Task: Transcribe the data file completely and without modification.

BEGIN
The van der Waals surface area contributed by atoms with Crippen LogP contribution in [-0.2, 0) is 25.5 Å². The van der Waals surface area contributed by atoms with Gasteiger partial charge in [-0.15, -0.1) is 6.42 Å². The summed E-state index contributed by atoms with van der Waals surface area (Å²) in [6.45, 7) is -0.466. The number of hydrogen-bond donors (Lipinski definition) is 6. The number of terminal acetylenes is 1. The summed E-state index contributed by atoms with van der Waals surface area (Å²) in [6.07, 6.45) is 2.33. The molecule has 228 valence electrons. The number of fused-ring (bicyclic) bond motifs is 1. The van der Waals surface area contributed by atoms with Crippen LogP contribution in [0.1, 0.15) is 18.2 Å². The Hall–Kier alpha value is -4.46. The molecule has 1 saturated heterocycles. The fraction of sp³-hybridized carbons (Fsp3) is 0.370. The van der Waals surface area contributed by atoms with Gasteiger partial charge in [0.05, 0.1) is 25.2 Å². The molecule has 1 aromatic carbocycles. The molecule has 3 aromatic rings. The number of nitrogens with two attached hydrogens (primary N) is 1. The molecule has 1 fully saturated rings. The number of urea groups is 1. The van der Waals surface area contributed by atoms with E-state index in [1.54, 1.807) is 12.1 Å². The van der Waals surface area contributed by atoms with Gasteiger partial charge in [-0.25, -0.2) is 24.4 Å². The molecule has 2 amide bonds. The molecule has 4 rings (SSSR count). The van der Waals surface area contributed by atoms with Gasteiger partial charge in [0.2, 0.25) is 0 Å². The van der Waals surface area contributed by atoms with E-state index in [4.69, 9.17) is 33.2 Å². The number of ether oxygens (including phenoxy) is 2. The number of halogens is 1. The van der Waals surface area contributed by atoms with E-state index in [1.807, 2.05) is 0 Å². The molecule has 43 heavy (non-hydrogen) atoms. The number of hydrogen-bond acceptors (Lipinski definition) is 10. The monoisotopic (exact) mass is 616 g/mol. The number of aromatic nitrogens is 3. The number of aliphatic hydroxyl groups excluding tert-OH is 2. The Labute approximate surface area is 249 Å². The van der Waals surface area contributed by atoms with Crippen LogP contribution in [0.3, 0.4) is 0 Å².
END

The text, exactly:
The van der Waals surface area contributed by atoms with Crippen LogP contribution in [-0.2, 0) is 25.5 Å². The van der Waals surface area contributed by atoms with Gasteiger partial charge in [-0.15, -0.1) is 6.42 Å². The summed E-state index contributed by atoms with van der Waals surface area (Å²) in [6.45, 7) is -0.466. The number of hydrogen-bond donors (Lipinski definition) is 6. The number of terminal acetylenes is 1. The summed E-state index contributed by atoms with van der Waals surface area (Å²) in [6.07, 6.45) is 2.33. The molecule has 228 valence electrons. The number of fused-ring (bicyclic) bond motifs is 1. The van der Waals surface area contributed by atoms with Crippen LogP contribution in [0.1, 0.15) is 18.2 Å². The Hall–Kier alpha value is -4.46. The molecule has 1 saturated heterocycles. The fraction of sp³-hybridized carbons (Fsp3) is 0.370. The van der Waals surface area contributed by atoms with Gasteiger partial charge in [0.05, 0.1) is 25.2 Å². The molecule has 1 aromatic carbocycles. The molecule has 3 aromatic rings. The number of nitrogens with two attached hydrogens (primary N) is 1. The molecule has 1 fully saturated rings. The number of urea groups is 1. The van der Waals surface area contributed by atoms with E-state index in [1.54, 1.807) is 12.1 Å². The van der Waals surface area contributed by atoms with Gasteiger partial charge in [-0.25, -0.2) is 24.4 Å². The molecule has 2 amide bonds. The molecule has 4 rings (SSSR count). The van der Waals surface area contributed by atoms with Gasteiger partial charge in [0.2, 0.25) is 0 Å². The van der Waals surface area contributed by atoms with E-state index in [4.69, 9.17) is 33.2 Å². The number of ether oxygens (including phenoxy) is 2. The number of halogens is 1. The van der Waals surface area contributed by atoms with E-state index in [1.807, 2.05) is 0 Å². The molecule has 43 heavy (non-hydrogen) atoms. The number of hydrogen-bond acceptors (Lipinski definition) is 10. The monoisotopic (exact) mass is 616 g/mol. The number of aromatic nitrogens is 3. The number of aliphatic hydroxyl groups excluding tert-OH is 2. The Labute approximate surface area is 249 Å². The van der Waals surface area contributed by atoms with Crippen LogP contribution in [0.3, 0.4) is 0 Å².